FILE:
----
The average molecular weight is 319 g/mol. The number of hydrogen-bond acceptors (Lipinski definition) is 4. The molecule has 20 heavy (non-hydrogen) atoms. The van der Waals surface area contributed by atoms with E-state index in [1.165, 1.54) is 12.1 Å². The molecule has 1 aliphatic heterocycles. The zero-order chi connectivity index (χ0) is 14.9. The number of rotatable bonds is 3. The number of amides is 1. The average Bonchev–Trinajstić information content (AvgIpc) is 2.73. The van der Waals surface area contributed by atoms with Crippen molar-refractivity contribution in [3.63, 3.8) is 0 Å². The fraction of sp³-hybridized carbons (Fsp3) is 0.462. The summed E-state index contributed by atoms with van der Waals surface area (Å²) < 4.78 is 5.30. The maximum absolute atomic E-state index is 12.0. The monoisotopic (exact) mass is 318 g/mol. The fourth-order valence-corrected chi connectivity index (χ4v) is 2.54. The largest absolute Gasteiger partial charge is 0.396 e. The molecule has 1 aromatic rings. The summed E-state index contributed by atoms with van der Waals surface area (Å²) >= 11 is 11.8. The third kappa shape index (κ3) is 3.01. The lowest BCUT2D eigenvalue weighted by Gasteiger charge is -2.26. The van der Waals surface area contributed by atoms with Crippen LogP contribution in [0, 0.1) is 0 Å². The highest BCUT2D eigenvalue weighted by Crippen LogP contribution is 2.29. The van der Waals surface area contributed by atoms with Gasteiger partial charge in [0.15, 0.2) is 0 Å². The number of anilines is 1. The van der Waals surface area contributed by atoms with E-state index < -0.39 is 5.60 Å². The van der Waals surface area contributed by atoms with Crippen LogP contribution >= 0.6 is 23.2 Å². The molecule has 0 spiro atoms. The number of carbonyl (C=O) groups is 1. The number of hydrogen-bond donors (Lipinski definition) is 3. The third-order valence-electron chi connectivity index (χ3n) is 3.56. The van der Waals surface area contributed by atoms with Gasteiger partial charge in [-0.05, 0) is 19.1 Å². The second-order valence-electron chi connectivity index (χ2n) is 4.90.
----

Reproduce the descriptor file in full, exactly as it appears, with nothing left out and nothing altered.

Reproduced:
The average molecular weight is 319 g/mol. The number of hydrogen-bond acceptors (Lipinski definition) is 4. The molecule has 20 heavy (non-hydrogen) atoms. The van der Waals surface area contributed by atoms with E-state index in [1.165, 1.54) is 12.1 Å². The molecule has 1 aliphatic heterocycles. The zero-order chi connectivity index (χ0) is 14.9. The number of rotatable bonds is 3. The number of amides is 1. The average Bonchev–Trinajstić information content (AvgIpc) is 2.73. The van der Waals surface area contributed by atoms with Crippen molar-refractivity contribution in [3.63, 3.8) is 0 Å². The fraction of sp³-hybridized carbons (Fsp3) is 0.462. The summed E-state index contributed by atoms with van der Waals surface area (Å²) < 4.78 is 5.30. The maximum absolute atomic E-state index is 12.0. The monoisotopic (exact) mass is 318 g/mol. The fourth-order valence-corrected chi connectivity index (χ4v) is 2.54. The largest absolute Gasteiger partial charge is 0.396 e. The molecule has 1 aromatic rings. The summed E-state index contributed by atoms with van der Waals surface area (Å²) >= 11 is 11.8. The third kappa shape index (κ3) is 3.01. The lowest BCUT2D eigenvalue weighted by Gasteiger charge is -2.26. The van der Waals surface area contributed by atoms with Crippen LogP contribution in [0, 0.1) is 0 Å². The highest BCUT2D eigenvalue weighted by Crippen LogP contribution is 2.29. The van der Waals surface area contributed by atoms with Gasteiger partial charge in [0.15, 0.2) is 0 Å². The number of anilines is 1. The van der Waals surface area contributed by atoms with E-state index < -0.39 is 5.60 Å². The van der Waals surface area contributed by atoms with Crippen LogP contribution >= 0.6 is 23.2 Å². The molecule has 0 spiro atoms. The number of carbonyl (C=O) groups is 1. The number of hydrogen-bond donors (Lipinski definition) is 3. The third-order valence-electron chi connectivity index (χ3n) is 3.56. The van der Waals surface area contributed by atoms with Gasteiger partial charge in [-0.05, 0) is 19.1 Å². The second-order valence-electron chi connectivity index (χ2n) is 4.90.